Joe Mansueto - Chicago Fire - close
USA Today Sports Images

Chicago Fire FC owner Joe Mansueto paints picture of club's future success after Year One

Joe Mansueto likened Year One of his ownership of Chicago Fire FC to that of the start of a painting and he’s opening his checkbook to ensure there’s no shortage of brushes and paint available.

“I feel like it’s creating a painting,” he said in an interview with the Chicago Tribune. “Last year we got the first coat of the painting down, we got the subjects in the right place. You could kind of see the outline of the painting. This year we go back and we add more depth and detail to the painting and make it even better. We made a lot of progress that first year, we’ve got the basics of the painting done. Now we go back and add more depth and refinement and take it to the next level.”

Part of that refinement is ensuring there's a robust scouting department and academy setup for sporting director Georg Heitz and technical director Sebastian Pelzer, operations he calls “critical to our future.”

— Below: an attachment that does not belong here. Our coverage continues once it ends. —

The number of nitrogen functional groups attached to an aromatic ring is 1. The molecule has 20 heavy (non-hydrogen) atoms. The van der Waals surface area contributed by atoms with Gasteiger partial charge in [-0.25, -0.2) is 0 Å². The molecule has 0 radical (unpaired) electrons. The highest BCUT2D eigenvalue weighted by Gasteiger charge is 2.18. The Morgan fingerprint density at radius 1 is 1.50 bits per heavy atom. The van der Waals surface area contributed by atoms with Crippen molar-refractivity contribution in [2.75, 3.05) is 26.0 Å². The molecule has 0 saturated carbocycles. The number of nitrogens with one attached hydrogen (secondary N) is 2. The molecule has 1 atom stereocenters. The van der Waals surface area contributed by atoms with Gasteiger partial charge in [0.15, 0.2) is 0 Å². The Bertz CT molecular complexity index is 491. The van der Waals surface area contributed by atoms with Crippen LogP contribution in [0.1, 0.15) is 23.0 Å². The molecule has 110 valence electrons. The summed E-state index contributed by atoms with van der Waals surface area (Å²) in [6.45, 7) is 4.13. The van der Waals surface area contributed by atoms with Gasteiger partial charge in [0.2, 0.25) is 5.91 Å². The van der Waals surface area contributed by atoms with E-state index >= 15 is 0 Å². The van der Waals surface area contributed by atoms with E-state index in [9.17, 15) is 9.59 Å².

“I’m willing to spend as fast as Georg and Sebastian are willing to build in terms of a scouting organization and building up our development of the academy and youth programs,” Mansueto said.

That’s already paid dividends for Chicago, who last week acquired 17-year-old Colombian forward Jhon Jader Duran from Envigado FC, the youngest international signing in MLS history. He is is the club’s third signing of the winter, all of whom 21 or younger: Forward Chinonso Offor (20), defender Jhon Espinoza (21) and winger Stanislav Ivanov (21).

Mansueto said he attended each of the Fire’s home games in their return to Soldier Field and described it as a “tremendous experience,” one he hopes to share with fans in the coming season. He’d also like to build a training facility — the club currently trains back at SeatGeek Stadium in Bridgeview — within the city limits, though Mansueto admitted that’s more of a long-term goal considering how sparse real estate is within the Windy City.

To read the entire article from the wide-ranging interview, click here.